Sample scenario, search, completed worksheet and CAT for evidence-based complementary medicine
Therapy: Clinical Scenario
A woman comes to see you concerning her son who has attention deficit disorder with hyperactivity. As she does not like the thought of medication, the child is currently untreated. She has obtained leaflets from a parents' group called "Action on Hyperactivity" which suggests that hyperactivity can be caused by "hidden allergies" to common foods. They recommend a "few foods, low sugar, diet". The mother asks whether she should put her son on the diet. You are tempted to say "try it and see" but take into consideration that restricting a child's diet unnecessarily is generally unwise for both health and social reasons. Also, you know of some other children with hyperactivity in your practice and are interested in the possibility of any treatment which would be inexpensive, safe and have good parent acceptability. You pose the questions "In children with hyperactivity, does any form of dietary modification improve behaviour?"
Searching terms and evidence source:
You search the Cochrane Library for "diet" or "food" or "allergy" with "hyperactivity" or "attention deficit".
You find bibliographic details of one review but this is from 1983. There are a number of randomised trials listed in the Cochrane Controlled Trials Register so you decide to have a look at these. Many concern the exclusion of food additives (the "Feingold" diet). You don't consider these pertinent to the task in hand. One trial (Wolraich ML, Lindgren SD, Stumbo PJ, Stegink LD, Appelbaum MI, Kiritsy MC. Effects of diets high in sucrose or aspartame on the behavior and cognitive performance of children. N Engl J Med 1994;330:301-7) shows no effect of sugar and artificial sweeteners on behaviour of either normal children or those said by their parents to be "sugar-sensitive." This casts some doubt on the low sugar element of the suggested diet.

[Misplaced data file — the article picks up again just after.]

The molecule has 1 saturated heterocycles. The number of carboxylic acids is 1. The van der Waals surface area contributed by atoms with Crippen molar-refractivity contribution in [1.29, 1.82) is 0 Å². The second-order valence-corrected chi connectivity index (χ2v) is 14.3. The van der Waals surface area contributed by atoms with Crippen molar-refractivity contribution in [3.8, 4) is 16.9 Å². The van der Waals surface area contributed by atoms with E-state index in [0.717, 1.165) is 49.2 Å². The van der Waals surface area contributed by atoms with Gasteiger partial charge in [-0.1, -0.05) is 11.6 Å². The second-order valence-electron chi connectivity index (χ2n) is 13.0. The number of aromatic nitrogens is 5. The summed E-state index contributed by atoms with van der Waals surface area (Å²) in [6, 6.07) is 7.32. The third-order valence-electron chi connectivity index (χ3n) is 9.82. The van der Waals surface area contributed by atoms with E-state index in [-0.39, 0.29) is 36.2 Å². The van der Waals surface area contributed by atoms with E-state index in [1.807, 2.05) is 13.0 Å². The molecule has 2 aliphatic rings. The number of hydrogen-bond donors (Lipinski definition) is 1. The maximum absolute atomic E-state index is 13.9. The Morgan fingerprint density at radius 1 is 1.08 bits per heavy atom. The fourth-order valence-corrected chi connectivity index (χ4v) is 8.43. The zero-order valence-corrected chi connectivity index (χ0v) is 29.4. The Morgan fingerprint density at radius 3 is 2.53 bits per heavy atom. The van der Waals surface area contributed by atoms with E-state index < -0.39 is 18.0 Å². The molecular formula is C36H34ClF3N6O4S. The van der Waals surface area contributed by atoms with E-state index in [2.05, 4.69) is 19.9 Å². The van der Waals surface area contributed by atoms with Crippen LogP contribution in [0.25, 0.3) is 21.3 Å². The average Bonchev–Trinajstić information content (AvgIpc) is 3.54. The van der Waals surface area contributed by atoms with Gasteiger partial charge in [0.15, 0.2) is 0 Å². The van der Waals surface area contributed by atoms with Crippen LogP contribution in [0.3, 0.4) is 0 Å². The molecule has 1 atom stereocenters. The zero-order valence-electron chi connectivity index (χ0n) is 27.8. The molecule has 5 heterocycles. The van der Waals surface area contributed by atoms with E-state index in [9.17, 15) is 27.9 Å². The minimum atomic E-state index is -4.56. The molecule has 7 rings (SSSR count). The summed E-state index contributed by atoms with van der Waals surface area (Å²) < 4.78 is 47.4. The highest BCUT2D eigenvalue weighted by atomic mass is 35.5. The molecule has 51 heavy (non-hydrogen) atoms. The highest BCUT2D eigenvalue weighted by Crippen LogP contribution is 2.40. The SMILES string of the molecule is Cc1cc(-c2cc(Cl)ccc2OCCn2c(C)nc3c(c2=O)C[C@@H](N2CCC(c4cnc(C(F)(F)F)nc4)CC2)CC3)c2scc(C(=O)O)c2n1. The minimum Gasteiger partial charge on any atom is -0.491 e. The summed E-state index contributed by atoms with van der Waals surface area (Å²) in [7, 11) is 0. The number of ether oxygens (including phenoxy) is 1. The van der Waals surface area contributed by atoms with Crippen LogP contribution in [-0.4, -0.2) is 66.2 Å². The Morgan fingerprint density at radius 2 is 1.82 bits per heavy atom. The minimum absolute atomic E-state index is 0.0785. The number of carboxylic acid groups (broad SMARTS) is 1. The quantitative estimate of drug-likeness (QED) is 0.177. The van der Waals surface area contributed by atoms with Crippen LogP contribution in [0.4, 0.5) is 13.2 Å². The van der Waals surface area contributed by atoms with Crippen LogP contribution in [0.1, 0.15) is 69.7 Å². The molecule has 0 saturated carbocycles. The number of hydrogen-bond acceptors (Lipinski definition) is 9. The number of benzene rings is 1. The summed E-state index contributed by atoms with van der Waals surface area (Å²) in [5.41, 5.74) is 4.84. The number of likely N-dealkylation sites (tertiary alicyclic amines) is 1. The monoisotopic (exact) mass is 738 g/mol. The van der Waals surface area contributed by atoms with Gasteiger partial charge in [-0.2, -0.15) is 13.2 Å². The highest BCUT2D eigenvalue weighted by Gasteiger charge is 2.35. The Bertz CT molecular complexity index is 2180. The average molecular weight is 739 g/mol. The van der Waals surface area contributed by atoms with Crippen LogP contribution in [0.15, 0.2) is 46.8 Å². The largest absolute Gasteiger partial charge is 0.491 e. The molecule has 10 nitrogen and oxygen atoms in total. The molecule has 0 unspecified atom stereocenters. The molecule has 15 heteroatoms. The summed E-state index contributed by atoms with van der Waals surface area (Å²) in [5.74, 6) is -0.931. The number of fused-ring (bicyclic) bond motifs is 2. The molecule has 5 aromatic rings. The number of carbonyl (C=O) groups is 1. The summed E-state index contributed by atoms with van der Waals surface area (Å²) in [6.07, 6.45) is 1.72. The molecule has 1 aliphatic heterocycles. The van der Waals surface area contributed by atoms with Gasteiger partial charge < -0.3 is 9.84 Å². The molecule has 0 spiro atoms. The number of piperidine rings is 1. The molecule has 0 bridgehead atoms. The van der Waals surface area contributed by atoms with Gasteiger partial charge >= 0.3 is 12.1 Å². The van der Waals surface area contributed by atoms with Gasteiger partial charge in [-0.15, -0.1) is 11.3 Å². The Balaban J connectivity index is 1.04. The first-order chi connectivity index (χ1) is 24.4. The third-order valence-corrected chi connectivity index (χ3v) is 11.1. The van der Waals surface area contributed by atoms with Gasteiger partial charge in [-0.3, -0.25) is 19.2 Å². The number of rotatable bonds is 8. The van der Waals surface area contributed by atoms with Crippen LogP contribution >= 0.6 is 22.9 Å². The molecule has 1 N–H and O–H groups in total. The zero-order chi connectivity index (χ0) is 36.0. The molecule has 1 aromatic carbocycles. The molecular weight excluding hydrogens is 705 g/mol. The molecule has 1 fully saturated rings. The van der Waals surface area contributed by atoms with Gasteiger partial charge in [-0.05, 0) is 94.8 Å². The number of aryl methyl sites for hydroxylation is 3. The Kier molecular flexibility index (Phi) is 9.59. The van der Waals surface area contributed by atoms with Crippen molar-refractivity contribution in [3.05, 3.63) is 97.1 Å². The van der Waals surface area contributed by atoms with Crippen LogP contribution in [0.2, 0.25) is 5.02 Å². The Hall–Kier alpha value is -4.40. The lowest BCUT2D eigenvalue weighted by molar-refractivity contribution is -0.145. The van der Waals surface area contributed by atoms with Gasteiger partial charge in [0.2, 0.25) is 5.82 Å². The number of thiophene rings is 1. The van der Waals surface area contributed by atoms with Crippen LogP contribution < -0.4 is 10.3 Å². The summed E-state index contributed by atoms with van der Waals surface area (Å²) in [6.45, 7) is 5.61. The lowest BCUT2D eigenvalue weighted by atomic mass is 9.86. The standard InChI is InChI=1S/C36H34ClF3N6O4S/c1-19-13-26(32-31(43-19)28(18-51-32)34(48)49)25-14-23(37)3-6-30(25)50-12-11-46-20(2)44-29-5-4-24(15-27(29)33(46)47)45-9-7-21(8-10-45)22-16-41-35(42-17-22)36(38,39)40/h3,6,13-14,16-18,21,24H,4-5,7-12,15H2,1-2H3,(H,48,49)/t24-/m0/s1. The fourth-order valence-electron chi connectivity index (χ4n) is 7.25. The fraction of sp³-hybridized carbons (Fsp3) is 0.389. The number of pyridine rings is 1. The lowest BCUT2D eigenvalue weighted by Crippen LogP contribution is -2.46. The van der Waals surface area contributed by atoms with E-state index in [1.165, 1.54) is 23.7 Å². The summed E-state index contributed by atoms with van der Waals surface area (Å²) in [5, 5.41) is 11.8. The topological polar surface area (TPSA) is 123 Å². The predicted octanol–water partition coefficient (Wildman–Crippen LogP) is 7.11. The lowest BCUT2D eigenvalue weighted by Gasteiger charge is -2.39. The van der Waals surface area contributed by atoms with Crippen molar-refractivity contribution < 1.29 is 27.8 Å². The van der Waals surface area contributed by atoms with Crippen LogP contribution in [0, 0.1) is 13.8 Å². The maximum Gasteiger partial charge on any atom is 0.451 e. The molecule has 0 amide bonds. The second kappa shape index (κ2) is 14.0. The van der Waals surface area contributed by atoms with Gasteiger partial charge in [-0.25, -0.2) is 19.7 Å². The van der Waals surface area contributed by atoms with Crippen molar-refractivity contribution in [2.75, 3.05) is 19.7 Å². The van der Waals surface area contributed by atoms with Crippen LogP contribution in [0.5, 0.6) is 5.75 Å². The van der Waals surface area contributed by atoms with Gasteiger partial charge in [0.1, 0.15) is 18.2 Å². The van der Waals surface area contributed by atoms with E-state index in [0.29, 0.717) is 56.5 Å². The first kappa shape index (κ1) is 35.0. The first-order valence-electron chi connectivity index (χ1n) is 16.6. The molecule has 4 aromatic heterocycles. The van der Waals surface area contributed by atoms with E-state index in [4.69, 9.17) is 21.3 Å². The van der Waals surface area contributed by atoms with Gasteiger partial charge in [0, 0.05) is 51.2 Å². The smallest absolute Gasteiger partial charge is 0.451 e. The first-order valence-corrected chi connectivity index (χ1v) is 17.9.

However, you also find a number of articles which look interesting from the point of view of food exclusion. Scanning the abstracts, you find four papers in which children are first tried on an exclusion diet and then "responders" tested with double-blind, placebo-controlled food challenges. Response rates for the uncontrolled exclusion diet are up to 85% and food sensitivity is usually confirmed in the double-blind trial. (Boris M, Mandel FS . Foods and additives are common causes of the attention deficit hyperactive disorder in children. Ann Allergy 1994;72:462-8; Carter CM, Urbanowicz M, Hemsley R, Mantilla L, Strobel S, Graham PJ, Taylor E. Effects of a few food diet in attention deficit disorder. Arch Dis Child 1993;69:564-8; Egger J, Carter CM, Graham PJ, Gumley D, Soothill JF. Controlled trial of oligoantigenic treatment in the hyperkinetic syndrome. Lancet 1985;1:540-5)
You also find two trials which seem to compare a dietary approach to control on a randomised basis. One of these is in German. The abstract suggests a positive result but language difficulties prevent you reading further. (Schulte Korne G, Deimel W, Gutenbrunner C, Hennighausen K, Blank R, Rieger C, Remschmidt H . The influence of an oligoantigenic diet on the behavior of children with attention-deficit hyperactivity disorders. Zeitschrift Fur Kinder Und Jugendpsychiatrie Und Psychotherapie 1996;24:176-183) The other trial is in English and seems to be just what you are looking for. You order this paper from the library.
Read the article and decide:
- Is the evidence from this randomised trial valid?
- If valid, is this evidence important?
- If valid and important, can you apply this evidence in caring for your patient?